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Showing posts from February, 2020

Minolta XD-11 GAS Attack.

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I had a bout of Gear Acquisition Syndrome, if you are a photographer or musician, or romantically involved with one, you understand exactly what I'm talking about. There is no cure, only temporary remission.

A fellow Toronto Film Shooter wanted to sell his chrome Minolta XD-11 body, it was working perfectly and it was bought by the last owner from Downtown Camera so a repair tech did CLA at some point. I'm a sucker for these cameras, in my opinion Minolta was on top of the heap in terms of technology and optics in the late 1970s. The XD-11 was the byproduct of a collaboration between Minolta and Leitz which also begat the Leica R4, R5, R6 and R7. What was best loved the camera felt right in your hand and the controls are intuitive, and that's an important feature for me.

The XD-11 was positioned as a top of the line camera body for advanced enthusiasts (by then Minolta had given up the pro market) had a seven year run before being phased out in favour of the X-700 and Min…

Gone Skiing Part Two

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Skiing is my winter escape, I've been skiing so long each winter I have to think for a minute how long I've been doing it. I love the smell of cold air,  burning firewood and frenchfry grease mixing together when skiing by either the Main or West Hill chalets, I didn't get that smell so much this winter as it hasn't really been all that cold. Well, what can you do?

I'm reloading my Rollei 35 with some Kodak Max 400 or Pro Image 100 and capture the back half of the season. Stay tuned.

The bottom photos of the Melville White Church is all that remains of the hamlet of Melville and is  one of those landmarks that remind you skiing, or hiking other times of the year is not far away.


Camera: Rollei 35, 40 f3.5 Zeiss Tessar lens
Film: Ilford Delta 100, HC110 B.













Gone Skiing Part One

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I'm a downhill skier. Been skiing for 44 years (had to think about that for a minute) over the past 15 or so years I would pack a camera system with me and take pictures around Caledon Ski Club. The big problem is my Lowe Pro sling bag would incure the wrath of a tiny minority of chair lift operators, so for a few years, I didn't take my gear with me on the slopes. Until this season, now being the proud owner of a pair of Rollei 35's (one with a Tessar lens, the other with a Sonnar design). I had a pocket camera that didn't need a big camera bag. Zone focusing is easy as I'm stopping down around F8 to F16 depending on the the light.

It took me a while to finish this roll because most of January was varying shades of grey every weekend. Exposure was figured out with either Sunny 16 or the Light Meter app on my iPhone. There will be more next blog post.

Camera: Rollei 35, 40 f3.5 Zeiss Tessar lens.
Film: Ilford Delta 100, HC110 B.













Belfountain, Down by the West Credit River

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Belfountain Conservation Area is better in the winter, if a tad slippery due to the freeze and thaw cycles we're getting.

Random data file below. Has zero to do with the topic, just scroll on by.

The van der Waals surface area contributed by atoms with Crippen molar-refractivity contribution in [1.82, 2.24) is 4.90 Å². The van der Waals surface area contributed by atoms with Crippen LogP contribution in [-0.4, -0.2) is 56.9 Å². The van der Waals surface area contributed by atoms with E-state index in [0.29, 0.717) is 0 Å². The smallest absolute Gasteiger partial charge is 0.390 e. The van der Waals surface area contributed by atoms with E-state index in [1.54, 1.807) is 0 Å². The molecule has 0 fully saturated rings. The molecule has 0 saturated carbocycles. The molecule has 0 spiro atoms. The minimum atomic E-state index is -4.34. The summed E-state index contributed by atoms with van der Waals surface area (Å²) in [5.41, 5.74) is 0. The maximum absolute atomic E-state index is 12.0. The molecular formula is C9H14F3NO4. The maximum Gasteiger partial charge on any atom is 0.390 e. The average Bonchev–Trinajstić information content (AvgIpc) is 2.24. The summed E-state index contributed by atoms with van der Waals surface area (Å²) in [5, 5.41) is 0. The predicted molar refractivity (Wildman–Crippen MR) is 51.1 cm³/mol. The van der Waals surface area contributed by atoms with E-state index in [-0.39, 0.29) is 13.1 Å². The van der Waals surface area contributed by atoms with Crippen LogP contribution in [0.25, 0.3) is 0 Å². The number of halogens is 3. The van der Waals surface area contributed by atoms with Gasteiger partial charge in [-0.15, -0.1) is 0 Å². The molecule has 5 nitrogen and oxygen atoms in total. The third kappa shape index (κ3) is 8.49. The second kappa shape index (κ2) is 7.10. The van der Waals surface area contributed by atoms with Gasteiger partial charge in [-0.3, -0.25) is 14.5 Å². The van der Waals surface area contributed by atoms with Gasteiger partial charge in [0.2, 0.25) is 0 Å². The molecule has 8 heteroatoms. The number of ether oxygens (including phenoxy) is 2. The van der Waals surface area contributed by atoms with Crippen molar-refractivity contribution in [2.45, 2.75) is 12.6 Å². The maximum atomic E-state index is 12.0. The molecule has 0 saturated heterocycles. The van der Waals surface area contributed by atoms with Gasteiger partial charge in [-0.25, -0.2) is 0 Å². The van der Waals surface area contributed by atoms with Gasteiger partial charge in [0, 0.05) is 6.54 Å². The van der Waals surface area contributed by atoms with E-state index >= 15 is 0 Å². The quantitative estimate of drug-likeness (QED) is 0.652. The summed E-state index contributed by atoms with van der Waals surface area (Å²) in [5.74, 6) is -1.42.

Camera: Nikon FM, Nikkor Ai 50 f2 lens. Nikkor Ais 24 F2.8 lens.
Film: Rollei RPX 400, HC100 B.





















Abandoned Farms

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Two separate farms, both in Caledon, and both abandoned. The GTA Green Belt is protected green space that surrounds the Greater Toronto region much the chagrin of real estate developers who probably own both farms. I'm not saying where both locations are to protect them but they are easy enough to find. There are still a lot of working farms in the area but low density suburbia is not far away with the north end of Brampton butting up against the border with Caledon.

My Nikon FM and FM2n are my go to cameras when the weather gets less than wonderful in the winter, they work in pretty much any temperature and just don't quit.

Camera: Nikon FM, Nikkor Ai 50 f2 lens.
Film: Rollei RPX 400, HC110 B.
























Well Hi There Comrade, the Zorki 4 Rangefinder

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Long time ago I had a Kiev 3 rangefinder, my brother Alex was on former Soviet Union camera kick and since we're each other's enabler, I wound up with a Kiev kit. Shot with it for a while, and then traded whole thing off for a Nikkor 105 2.5 Ais telephoto lens. Decade rolls by and a friend had some surplus Soviet rangefinders, Zorkis, a 2S and a 4 he wanted to re-home. So I took them, a few more years roll by and I pop some Svema 100 I was gifted by Alex Luyckx to try it out.

Ok first off I'm not a fan of Ukranian polyester based film which feel tissue thin, in fact tissues have more backbone, and Rollei Retro and Japan Camera Hunter Street Pan 400 are thick in comparison. They are a royal pain to load onto Patterson reels and can wrinkle easily. Rant concluded.

The Zorki 4 had a long production run with roughly 1.7 million units made from 1956 to about 1973 by Krasnogorsky Mekhanichesky Zavod near Moscow. Over the course of its production run the Zorki 4 had many variations…